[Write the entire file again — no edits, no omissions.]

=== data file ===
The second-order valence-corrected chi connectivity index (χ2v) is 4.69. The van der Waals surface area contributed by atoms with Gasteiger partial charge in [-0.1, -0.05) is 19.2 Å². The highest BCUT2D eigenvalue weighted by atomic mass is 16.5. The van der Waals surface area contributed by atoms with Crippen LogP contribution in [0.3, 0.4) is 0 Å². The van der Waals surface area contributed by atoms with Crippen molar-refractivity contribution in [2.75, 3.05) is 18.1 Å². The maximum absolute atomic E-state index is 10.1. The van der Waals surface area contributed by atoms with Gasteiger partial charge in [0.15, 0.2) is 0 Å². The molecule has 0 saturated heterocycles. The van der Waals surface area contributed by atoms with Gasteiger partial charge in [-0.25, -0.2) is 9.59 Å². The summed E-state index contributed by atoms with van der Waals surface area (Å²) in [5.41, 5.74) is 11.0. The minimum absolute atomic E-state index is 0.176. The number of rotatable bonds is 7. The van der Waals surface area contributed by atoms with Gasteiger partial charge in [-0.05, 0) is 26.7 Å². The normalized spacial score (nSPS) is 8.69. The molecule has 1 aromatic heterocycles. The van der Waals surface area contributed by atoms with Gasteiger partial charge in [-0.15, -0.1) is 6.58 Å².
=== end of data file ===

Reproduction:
The second-order valence-corrected chi connectivity index (χ2v) is 4.69. The van der Waals surface area contributed by atoms with Gasteiger partial charge in [-0.1, -0.05) is 19.2 Å². The highest BCUT2D eigenvalue weighted by atomic mass is 16.5. The van der Waals surface area contributed by atoms with Crippen LogP contribution in [0.3, 0.4) is 0 Å². The van der Waals surface area contributed by atoms with Crippen molar-refractivity contribution in [2.75, 3.05) is 18.1 Å². The maximum absolute atomic E-state index is 10.1. The van der Waals surface area contributed by atoms with Gasteiger partial charge in [0.15, 0.2) is 0 Å². The molecule has 0 saturated heterocycles. The van der Waals surface area contributed by atoms with Gasteiger partial charge in [-0.25, -0.2) is 9.59 Å². The summed E-state index contributed by atoms with van der Waals surface area (Å²) in [5.41, 5.74) is 11.0. The minimum absolute atomic E-state index is 0.176. The number of rotatable bonds is 7. The van der Waals surface area contributed by atoms with Gasteiger partial charge in [-0.05, 0) is 26.7 Å². The normalized spacial score (nSPS) is 8.69. The molecule has 1 aromatic heterocycles. The van der Waals surface area contributed by atoms with Gasteiger partial charge in [-0.15, -0.1) is 6.58 Å².